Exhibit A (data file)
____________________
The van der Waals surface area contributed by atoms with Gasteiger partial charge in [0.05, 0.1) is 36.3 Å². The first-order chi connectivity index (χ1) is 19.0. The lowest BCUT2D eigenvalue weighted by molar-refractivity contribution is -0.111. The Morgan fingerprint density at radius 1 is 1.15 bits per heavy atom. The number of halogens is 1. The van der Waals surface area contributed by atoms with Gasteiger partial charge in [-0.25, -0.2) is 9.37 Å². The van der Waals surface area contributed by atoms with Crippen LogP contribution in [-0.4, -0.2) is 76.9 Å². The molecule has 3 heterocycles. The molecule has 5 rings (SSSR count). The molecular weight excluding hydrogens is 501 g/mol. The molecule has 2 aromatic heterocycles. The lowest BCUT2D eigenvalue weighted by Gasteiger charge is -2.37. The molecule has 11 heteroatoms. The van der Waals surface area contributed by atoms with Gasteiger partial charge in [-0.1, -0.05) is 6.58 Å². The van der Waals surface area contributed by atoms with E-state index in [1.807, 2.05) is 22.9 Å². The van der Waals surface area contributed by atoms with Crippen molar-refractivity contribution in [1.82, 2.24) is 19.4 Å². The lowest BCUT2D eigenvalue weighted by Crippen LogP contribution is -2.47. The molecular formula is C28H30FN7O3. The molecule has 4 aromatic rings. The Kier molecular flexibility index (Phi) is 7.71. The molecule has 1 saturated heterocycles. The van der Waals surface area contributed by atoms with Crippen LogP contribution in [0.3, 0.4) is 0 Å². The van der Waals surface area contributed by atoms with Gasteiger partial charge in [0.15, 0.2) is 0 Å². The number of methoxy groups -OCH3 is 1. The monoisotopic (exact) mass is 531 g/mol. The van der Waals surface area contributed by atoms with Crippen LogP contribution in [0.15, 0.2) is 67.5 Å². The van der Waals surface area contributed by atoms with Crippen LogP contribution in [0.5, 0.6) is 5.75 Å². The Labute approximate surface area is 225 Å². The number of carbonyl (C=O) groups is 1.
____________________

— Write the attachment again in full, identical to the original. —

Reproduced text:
The van der Waals surface area contributed by atoms with Gasteiger partial charge in [0.05, 0.1) is 36.3 Å². The first-order chi connectivity index (χ1) is 19.0. The lowest BCUT2D eigenvalue weighted by molar-refractivity contribution is -0.111. The Morgan fingerprint density at radius 1 is 1.15 bits per heavy atom. The number of halogens is 1. The van der Waals surface area contributed by atoms with Gasteiger partial charge in [-0.25, -0.2) is 9.37 Å². The van der Waals surface area contributed by atoms with Crippen LogP contribution in [-0.4, -0.2) is 76.9 Å². The molecule has 3 heterocycles. The molecule has 5 rings (SSSR count). The molecular weight excluding hydrogens is 501 g/mol. The molecule has 2 aromatic heterocycles. The lowest BCUT2D eigenvalue weighted by Gasteiger charge is -2.37. The molecule has 11 heteroatoms. The van der Waals surface area contributed by atoms with Gasteiger partial charge in [-0.1, -0.05) is 6.58 Å². The van der Waals surface area contributed by atoms with E-state index in [1.807, 2.05) is 22.9 Å². The van der Waals surface area contributed by atoms with Crippen molar-refractivity contribution in [1.82, 2.24) is 19.4 Å². The lowest BCUT2D eigenvalue weighted by Crippen LogP contribution is -2.47. The molecular formula is C28H30FN7O3. The molecule has 4 aromatic rings. The Kier molecular flexibility index (Phi) is 7.71. The molecule has 1 saturated heterocycles. The van der Waals surface area contributed by atoms with Crippen LogP contribution in [0.3, 0.4) is 0 Å². The van der Waals surface area contributed by atoms with Gasteiger partial charge in [0.15, 0.2) is 0 Å². The number of methoxy groups -OCH3 is 1. The monoisotopic (exact) mass is 531 g/mol. The van der Waals surface area contributed by atoms with Crippen LogP contribution in [0.15, 0.2) is 67.5 Å². The van der Waals surface area contributed by atoms with Crippen LogP contribution in [0.5, 0.6) is 5.75 Å². The Labute approximate surface area is 225 Å². The number of carbonyl (C=O) groups is 1.